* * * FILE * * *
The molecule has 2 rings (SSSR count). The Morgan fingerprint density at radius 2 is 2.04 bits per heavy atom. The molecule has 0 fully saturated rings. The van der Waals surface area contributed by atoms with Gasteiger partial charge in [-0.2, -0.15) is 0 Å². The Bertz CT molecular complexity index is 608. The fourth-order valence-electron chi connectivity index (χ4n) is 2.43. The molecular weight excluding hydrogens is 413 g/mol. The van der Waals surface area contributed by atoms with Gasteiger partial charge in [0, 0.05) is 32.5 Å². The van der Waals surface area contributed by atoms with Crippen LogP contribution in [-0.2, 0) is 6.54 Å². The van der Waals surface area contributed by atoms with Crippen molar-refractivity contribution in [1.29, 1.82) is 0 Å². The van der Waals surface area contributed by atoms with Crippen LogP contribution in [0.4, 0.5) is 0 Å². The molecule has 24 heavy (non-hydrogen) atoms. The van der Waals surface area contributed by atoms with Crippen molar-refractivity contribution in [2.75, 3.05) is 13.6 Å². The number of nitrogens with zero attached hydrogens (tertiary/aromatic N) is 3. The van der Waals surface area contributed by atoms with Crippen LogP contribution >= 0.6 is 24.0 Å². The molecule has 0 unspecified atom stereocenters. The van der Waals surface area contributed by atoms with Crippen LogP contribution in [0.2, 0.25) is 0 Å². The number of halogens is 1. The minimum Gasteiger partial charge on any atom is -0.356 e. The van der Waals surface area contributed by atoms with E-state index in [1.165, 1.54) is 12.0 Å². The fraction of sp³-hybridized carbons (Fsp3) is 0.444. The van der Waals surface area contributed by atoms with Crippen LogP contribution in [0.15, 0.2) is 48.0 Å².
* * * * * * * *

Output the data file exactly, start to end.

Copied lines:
The molecule has 2 rings (SSSR count). The Morgan fingerprint density at radius 2 is 2.04 bits per heavy atom. The molecule has 0 fully saturated rings. The van der Waals surface area contributed by atoms with Gasteiger partial charge in [-0.2, -0.15) is 0 Å². The Bertz CT molecular complexity index is 608. The fourth-order valence-electron chi connectivity index (χ4n) is 2.43. The molecular weight excluding hydrogens is 413 g/mol. The van der Waals surface area contributed by atoms with Gasteiger partial charge in [0, 0.05) is 32.5 Å². The van der Waals surface area contributed by atoms with Crippen LogP contribution in [-0.2, 0) is 6.54 Å². The van der Waals surface area contributed by atoms with Crippen molar-refractivity contribution in [1.29, 1.82) is 0 Å². The van der Waals surface area contributed by atoms with Crippen LogP contribution in [0.4, 0.5) is 0 Å². The molecule has 24 heavy (non-hydrogen) atoms. The van der Waals surface area contributed by atoms with Crippen molar-refractivity contribution in [2.75, 3.05) is 13.6 Å². The number of nitrogens with zero attached hydrogens (tertiary/aromatic N) is 3. The van der Waals surface area contributed by atoms with Crippen LogP contribution >= 0.6 is 24.0 Å². The molecule has 0 unspecified atom stereocenters. The van der Waals surface area contributed by atoms with Crippen LogP contribution in [0.2, 0.25) is 0 Å². The number of halogens is 1. The minimum Gasteiger partial charge on any atom is -0.356 e. The van der Waals surface area contributed by atoms with E-state index in [1.165, 1.54) is 12.0 Å². The fraction of sp³-hybridized carbons (Fsp3) is 0.444. The van der Waals surface area contributed by atoms with Crippen LogP contribution in [0.15, 0.2) is 48.0 Å².